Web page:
Outside of Paris
While enthusiastic collectors in Paris were discovering the posters of Cheret and Toulouse-Lautrec, conventional graphic ideas still dominated the walls in most other European cities. The example of the French masters, however, soon had a liberating effect. In Germany, new avant-garde journals like "Pan" (1895, Berlin), "Simplizissimus" (1896, Munich) and "Jugend" (1896, Munich, the name "Jugendstil" was derived from this), began to spread the new ideas and style. In Vienna, the new Secession movement (founded in 1897) threw out all old standards and introduced a rebirth of artistic creation. Munich and Vienna became important centers of poster activity.

But skilled crafts also experienced a revival in other European countries. In Belgium, Privat-Livemont was a leading artist. While comparable to Mucha, his designs were bolder and stronger in colors. In Holland, Henry van de Velde created one of the most exceptional Art Nouveau image in his poster for the food "Tropon." In Italy, Adolfo Hohenstein and Leopoldo Metlicovitz became well-known illustrators who made posters for publishers, stores and the theatre. The Art Nouveau phenomenon flourished across Europe and dominated the poster style into the next century. [Top]

The Beggarstaff Brothers - Don Quixote, 1896
The Beggarstaff Brothers
Don Quixote, 1896


priester.jpg (6048 bytes)
Lucian Bernhard
Priester, 1905/1908

The 20th Century: Beyond Art Nouveau

Art Nouveau began to lose its vitality in France with the departure of the three major posterists. Toulouse-Lautrec died in 1901; both Mucha and Cheret turned largely away from the poster and dedicated themselves to painting. Artists everywhere found new ways of expressing themselves. The Beggarstaff Brothers in England were the first designers to emphasize more than just the enlarged illustrations with text. They reduced the text to a minimum and designed large, strict compositions. In France, the young Italian caricaturist Leonetto Cappiello sought to combine the popularity of Cheret's happy posters with the large flat areas and simple motifs of the Beggarstaff.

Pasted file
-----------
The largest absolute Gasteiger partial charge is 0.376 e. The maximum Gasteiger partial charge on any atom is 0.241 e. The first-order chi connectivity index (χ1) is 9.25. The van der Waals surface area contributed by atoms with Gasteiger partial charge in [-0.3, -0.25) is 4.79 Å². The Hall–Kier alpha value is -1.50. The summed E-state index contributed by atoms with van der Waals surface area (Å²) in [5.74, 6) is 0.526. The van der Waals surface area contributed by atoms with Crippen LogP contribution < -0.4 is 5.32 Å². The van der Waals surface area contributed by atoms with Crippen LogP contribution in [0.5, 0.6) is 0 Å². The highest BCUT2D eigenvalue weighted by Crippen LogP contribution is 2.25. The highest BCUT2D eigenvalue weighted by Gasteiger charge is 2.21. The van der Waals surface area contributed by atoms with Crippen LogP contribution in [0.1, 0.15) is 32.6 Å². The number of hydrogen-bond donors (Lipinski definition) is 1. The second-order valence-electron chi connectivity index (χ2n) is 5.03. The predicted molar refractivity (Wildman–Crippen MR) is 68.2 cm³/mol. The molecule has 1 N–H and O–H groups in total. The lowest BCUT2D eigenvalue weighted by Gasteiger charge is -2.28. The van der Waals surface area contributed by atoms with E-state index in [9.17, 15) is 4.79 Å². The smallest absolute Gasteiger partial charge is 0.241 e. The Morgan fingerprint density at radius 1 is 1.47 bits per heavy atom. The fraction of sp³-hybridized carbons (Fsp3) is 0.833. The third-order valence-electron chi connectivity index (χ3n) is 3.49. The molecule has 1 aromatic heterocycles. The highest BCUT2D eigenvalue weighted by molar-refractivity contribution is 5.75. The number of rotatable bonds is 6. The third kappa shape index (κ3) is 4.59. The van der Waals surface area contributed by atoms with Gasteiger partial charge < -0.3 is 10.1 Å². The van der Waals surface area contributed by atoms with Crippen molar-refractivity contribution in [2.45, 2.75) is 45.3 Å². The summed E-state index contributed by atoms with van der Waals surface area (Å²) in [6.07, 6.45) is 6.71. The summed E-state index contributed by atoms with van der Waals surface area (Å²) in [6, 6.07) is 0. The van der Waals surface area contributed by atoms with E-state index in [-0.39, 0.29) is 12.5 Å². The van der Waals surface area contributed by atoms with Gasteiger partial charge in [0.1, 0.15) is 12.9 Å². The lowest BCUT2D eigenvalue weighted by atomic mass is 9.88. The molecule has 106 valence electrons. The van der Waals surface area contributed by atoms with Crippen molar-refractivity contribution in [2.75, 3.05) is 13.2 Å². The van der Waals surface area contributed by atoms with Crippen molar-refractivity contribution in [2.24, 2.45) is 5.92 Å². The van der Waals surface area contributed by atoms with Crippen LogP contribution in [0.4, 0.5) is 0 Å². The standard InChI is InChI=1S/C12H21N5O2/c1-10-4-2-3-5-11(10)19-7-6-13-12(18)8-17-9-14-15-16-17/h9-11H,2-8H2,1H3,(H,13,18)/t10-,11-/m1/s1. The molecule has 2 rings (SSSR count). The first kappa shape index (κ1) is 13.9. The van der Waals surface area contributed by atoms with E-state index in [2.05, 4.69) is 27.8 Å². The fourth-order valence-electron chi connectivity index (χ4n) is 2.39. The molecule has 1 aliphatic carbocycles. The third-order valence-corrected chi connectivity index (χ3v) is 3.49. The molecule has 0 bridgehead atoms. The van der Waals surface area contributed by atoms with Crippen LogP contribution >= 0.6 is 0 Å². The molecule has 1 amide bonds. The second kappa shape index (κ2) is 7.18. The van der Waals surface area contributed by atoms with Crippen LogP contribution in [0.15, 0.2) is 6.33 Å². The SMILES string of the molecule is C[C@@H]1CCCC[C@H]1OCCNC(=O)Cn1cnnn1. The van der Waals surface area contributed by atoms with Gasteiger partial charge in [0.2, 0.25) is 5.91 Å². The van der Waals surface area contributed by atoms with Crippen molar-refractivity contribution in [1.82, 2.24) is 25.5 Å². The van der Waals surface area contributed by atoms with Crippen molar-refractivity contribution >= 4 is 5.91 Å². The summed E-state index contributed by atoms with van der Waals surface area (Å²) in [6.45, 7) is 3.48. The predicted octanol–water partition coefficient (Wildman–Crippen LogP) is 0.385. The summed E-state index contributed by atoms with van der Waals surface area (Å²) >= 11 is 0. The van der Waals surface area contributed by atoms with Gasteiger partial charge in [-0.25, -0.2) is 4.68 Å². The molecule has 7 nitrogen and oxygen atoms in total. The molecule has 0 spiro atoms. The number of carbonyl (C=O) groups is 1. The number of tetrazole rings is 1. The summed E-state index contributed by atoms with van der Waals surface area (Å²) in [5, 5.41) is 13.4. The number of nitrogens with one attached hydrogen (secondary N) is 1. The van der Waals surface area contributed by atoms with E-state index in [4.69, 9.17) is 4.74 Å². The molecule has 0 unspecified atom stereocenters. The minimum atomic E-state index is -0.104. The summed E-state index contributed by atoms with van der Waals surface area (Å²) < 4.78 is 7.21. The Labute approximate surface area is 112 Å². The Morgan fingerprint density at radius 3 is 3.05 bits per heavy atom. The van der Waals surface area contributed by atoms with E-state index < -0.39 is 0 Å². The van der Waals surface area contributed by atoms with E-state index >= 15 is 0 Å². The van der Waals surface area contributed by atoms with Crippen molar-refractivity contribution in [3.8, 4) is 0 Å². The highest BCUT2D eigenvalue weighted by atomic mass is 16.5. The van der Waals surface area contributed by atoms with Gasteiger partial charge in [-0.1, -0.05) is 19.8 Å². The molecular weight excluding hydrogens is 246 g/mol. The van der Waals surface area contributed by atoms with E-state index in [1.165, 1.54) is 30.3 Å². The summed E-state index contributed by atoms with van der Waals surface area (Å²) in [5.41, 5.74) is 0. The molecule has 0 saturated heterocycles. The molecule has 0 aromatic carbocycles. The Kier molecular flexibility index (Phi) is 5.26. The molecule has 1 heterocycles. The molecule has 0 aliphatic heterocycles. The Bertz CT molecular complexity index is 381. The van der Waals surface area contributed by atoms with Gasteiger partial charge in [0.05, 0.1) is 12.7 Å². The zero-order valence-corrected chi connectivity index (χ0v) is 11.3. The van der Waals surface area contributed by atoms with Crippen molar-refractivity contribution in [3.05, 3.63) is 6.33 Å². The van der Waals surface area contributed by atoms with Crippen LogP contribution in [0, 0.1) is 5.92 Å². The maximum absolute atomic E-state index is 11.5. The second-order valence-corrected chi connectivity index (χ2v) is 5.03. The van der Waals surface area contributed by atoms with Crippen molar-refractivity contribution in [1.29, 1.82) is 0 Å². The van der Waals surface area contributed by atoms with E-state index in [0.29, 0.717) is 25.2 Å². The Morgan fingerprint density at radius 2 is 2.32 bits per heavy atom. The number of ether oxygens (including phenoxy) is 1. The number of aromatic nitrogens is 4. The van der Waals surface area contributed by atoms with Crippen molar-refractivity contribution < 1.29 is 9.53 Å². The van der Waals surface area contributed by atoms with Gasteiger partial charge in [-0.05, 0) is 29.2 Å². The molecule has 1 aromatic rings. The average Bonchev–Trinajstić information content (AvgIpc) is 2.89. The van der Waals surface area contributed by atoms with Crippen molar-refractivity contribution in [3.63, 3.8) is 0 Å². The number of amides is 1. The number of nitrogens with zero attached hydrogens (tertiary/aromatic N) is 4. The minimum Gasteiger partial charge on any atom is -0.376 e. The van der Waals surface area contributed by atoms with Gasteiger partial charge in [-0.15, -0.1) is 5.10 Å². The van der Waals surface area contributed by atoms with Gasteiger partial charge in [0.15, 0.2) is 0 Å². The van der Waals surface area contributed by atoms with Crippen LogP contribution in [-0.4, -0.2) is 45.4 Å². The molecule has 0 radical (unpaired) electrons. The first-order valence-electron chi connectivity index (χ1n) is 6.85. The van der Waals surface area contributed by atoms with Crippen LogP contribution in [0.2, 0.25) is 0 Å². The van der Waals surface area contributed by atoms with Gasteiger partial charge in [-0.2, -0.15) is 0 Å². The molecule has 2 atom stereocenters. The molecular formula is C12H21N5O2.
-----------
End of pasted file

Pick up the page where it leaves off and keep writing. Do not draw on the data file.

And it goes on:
Leonetto Cappiello - Pur Champagne, 1902
Leonetto Cappiello
Pur Champagne, 1902

An important development took place in Berlin after 1905, where a new kind of poster started to conquer the city's advertising kiosks: a young artist named Lucian Bernhard gave birth to the object poster which placed the central focus on the product, eliminating the feminine eye-catcher and other metaphors. Bernhard took a radical new approach to poster design, dramatically simplifying the use of form, flat colors, shapes and bold type (see his prize-winning poster for Priester matches in 1905). The idea of Art Nouveau became outgrown. The ornamental elements noticeably disappeared and color and design were incorporated realistically to the task at hand.

"Designing posters" soon developed into an accepted artistic profession. Labor unions were formed (f.ex. the "Union of German Graphic Designers) and professional journals were published (Das Plakat). Posters started to be printed in uniform, standardized format sizes. In France, printers used the outdoor format 160 x 120 cm (63 x 47 in.); in Switzerland, the Weltformat 128 x 90 cm (50 x 35 in.), in Germany, the DIN-format 119 x 84 cm (47 x 33 in.) and 84 x 59 cm (33 x 23 in.). Numerous poster exhibitions with international participation and awards helped enhance the quality and high standards. [Top]

Howard Chandler Christy - Fight or Buy Bonds, 1917
Howard Chandler Christy
Fight or Buy Bonds, 1917

World War I
A new trend developed with the deteriorating political developments and the outbreak of the First World War: the political poster was born. Before 1914, political posters were censored in most countries. During the World War I, however, they became the most powerful propaganda tool. (Today, it is impossible to imagine a country without it.) World War I turned the poster into the most important medium of political imagery. With its blunt and powerful message, the poster influenced history: it helped rally support, increase morale, raise money, recruit soldiers, defame the enemy and boost patriotism and support for the war. The poster's impact was immediate.